Ute Junker goes polar bear hunting in the wilderness of Hudson Bay.
When you're hunting polar bears on foot, you need the right equipment. Our guide, Terry, carries an impressive array of weapons that can be used to drive off a rampaging bear: rocks, pepper spray, a noisy "bear banger" pistol and, most seriously, a 12-gauge stun gun.
However, Terry tells us, the only reason a polar bear would attack is if one of us does something stupid.
"And since I have to fill in more paperwork if I shoot a bear, I'll probably shoot you instead," he says. We stand warned.
Some would say our whole expedition qualifies as "something stupid". Our base, Seal River Heritage Lodge, is located on the western coast of Hudson Bay, part of Canada's great northern wilderness. Mile after mile of subarctic tundra surrounded by rippling waters: it's the sort of territory that polar bears love. The second we step beyond the electric fence that surrounds our lodge, we slide several rungs down the food chain.
It looks as though they're on holiday - lying in the grass, taking a stroll.
Yet here we are, walking out of the compound, locking the gate behind us, heading into the tall grass that fringes the electric fence. Terry has pointed out a polar bear in the distance, lounging on the shingle by the sea, which we're going to try to get close to. We walk in single file, Terry in the lead, me directly behind. "I wonder where that other bear I saw earlier got to," Terry muses - then stops. That bear is directly in front of us, nosing through the grass.
The bear, it must be said, is not threatening us. The bear is not even looking at us. In fact, the bear is unaware of our presence.
And that's a problem. Among the many things you don't want to do around polar bears, as outlined by Terry in his introductory lecture, is that you don't want to startle them. Given that we're not only behind the bear, but also upwind of it, we have to find some way of making our presence known without startling the bear.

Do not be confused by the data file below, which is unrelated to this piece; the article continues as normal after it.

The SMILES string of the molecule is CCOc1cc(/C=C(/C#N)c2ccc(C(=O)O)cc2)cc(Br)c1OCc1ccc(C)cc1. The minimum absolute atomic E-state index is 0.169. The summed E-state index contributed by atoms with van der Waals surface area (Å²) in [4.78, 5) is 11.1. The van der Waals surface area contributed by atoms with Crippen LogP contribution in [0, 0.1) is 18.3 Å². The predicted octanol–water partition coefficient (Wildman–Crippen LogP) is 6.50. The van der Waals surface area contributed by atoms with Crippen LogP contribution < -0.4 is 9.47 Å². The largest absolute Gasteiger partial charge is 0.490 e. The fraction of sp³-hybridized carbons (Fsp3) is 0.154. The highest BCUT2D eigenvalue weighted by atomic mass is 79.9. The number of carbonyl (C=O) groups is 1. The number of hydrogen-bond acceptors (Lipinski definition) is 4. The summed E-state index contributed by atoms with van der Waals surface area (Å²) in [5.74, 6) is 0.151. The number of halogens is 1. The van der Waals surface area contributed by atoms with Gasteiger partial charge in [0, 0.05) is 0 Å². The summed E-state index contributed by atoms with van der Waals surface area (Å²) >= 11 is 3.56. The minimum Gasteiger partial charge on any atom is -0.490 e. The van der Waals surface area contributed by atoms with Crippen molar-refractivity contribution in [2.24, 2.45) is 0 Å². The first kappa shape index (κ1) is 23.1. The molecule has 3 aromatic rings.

So Terry employs weapon No.1 in the Defending Yourself Against Polar Bears arsenal. He talks to it.
"Hello, pretty girl," he says.
This is not as nutty as it sounds. Talking to polar bears is a useful defence mechanism, as polar bears are not used to the human voice. More often than not, if you talk to a bear, it will wander away. That's what we're told, anyway. And sure enough, as Terry keeps telling the bear how pretty she is, she slowly moves out of range.
Chalk up another lesson about polar bears. It's only my first day at Seal River Lodge, but I've already learnt a lot.
For a start, I've learnt that you don't need ice to have polar bears. Somehow I'd always thought the two went together like gin and tonic. But it's the beginning of the northern autumn, and although there's no ice in sight, there are plenty of bears around - prowling through the grass, lying in beds of dry kelp, munching on berries.
Yes, munching on berries - something else I didn't know bears did. But I can assure you they do - not only have we seen them in action, but we've also seen numerous piles of polar bear poop filled with undigested little blue berries.
The most important thing we've learnt, however, is that it's possible to get close to a wild polar bear. Really really close - as in 25 metres away. It's an extraordinary experience - and one that can't be had anywhere else in the world.
The nearby outpost of Churchill - about half an hour away by small plane - sells itself as the world's polar bear capital and has built an entire industry around polar bears. However, the Churchill tours take place in tall, enclosed vehicles and get close to bears who are scavenging in town. For a chance to experience the true majesty of the polar bears in their natural habitat - and to get close to them on foot - you have to make the trip out to Seal River Lodge.
The lodge is not a luxury experience. Guests stay in no-frills twin or quad rooms, and the food is simple but plentiful. But the polar bear sightings are superb: with meals served in the octagonal dining room that has picture windows on each side, even breakfast is a bear-spotting opportunity.
Hudson Bay has an estimated population of 1000 polar bears and early autumn is a great time to see them. We're past peak feeding season - April through to July - when the bears are out prowling the ice looking for seal pups to snack on. We haven't yet reached the snow season, when freezing temperatures can interfere with camera equipment and the aggressive behaviour of males places limits on how close you can get.
At this time of year, polar bears reduce their metabolism and enter a state called walking hibernation. From our perspective it looks as though they're on holiday - lying in the grass, taking a stroll along the seashore, or snacking on whatever's available, whether it be berries or even kelp.